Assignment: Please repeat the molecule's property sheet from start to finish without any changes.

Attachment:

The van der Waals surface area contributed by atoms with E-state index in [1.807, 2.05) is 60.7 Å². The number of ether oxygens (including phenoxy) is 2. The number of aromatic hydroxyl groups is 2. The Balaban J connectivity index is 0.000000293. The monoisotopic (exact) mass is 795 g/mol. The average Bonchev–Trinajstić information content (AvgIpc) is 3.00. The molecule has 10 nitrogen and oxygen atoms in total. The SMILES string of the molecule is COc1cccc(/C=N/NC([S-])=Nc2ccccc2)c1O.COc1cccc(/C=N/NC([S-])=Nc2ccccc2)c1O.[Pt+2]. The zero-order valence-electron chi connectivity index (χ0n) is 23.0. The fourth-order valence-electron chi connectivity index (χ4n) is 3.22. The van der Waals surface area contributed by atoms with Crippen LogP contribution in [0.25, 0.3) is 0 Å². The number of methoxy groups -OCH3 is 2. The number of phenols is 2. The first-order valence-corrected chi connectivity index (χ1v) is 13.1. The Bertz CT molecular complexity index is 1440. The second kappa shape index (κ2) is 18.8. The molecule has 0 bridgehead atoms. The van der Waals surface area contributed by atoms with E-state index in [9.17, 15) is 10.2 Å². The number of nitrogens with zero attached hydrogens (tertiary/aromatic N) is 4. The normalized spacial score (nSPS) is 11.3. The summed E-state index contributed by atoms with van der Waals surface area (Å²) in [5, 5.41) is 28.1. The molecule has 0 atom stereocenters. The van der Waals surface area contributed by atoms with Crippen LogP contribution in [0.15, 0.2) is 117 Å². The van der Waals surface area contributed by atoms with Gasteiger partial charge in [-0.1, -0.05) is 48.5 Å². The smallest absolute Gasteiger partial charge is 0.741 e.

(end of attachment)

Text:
The van der Waals surface area contributed by atoms with E-state index in [1.807, 2.05) is 60.7 Å². The number of ether oxygens (including phenoxy) is 2. The number of aromatic hydroxyl groups is 2. The Balaban J connectivity index is 0.000000293. The monoisotopic (exact) mass is 795 g/mol. The average Bonchev–Trinajstić information content (AvgIpc) is 3.00. The molecule has 10 nitrogen and oxygen atoms in total. The SMILES string of the molecule is COc1cccc(/C=N/NC([S-])=Nc2ccccc2)c1O.COc1cccc(/C=N/NC([S-])=Nc2ccccc2)c1O.[Pt+2]. The zero-order valence-electron chi connectivity index (χ0n) is 23.0. The fourth-order valence-electron chi connectivity index (χ4n) is 3.22. The van der Waals surface area contributed by atoms with Crippen LogP contribution in [0.25, 0.3) is 0 Å². The number of methoxy groups -OCH3 is 2. The number of phenols is 2. The first-order valence-corrected chi connectivity index (χ1v) is 13.1. The Bertz CT molecular complexity index is 1440. The second kappa shape index (κ2) is 18.8. The molecule has 0 bridgehead atoms. The van der Waals surface area contributed by atoms with E-state index in [9.17, 15) is 10.2 Å². The number of nitrogens with zero attached hydrogens (tertiary/aromatic N) is 4. The normalized spacial score (nSPS) is 11.3. The summed E-state index contributed by atoms with van der Waals surface area (Å²) in [5, 5.41) is 28.1. The molecule has 0 atom stereocenters. The van der Waals surface area contributed by atoms with Crippen LogP contribution in [0.15, 0.2) is 117 Å². The van der Waals surface area contributed by atoms with Gasteiger partial charge in [-0.1, -0.05) is 48.5 Å². The smallest absolute Gasteiger partial charge is 0.741 e.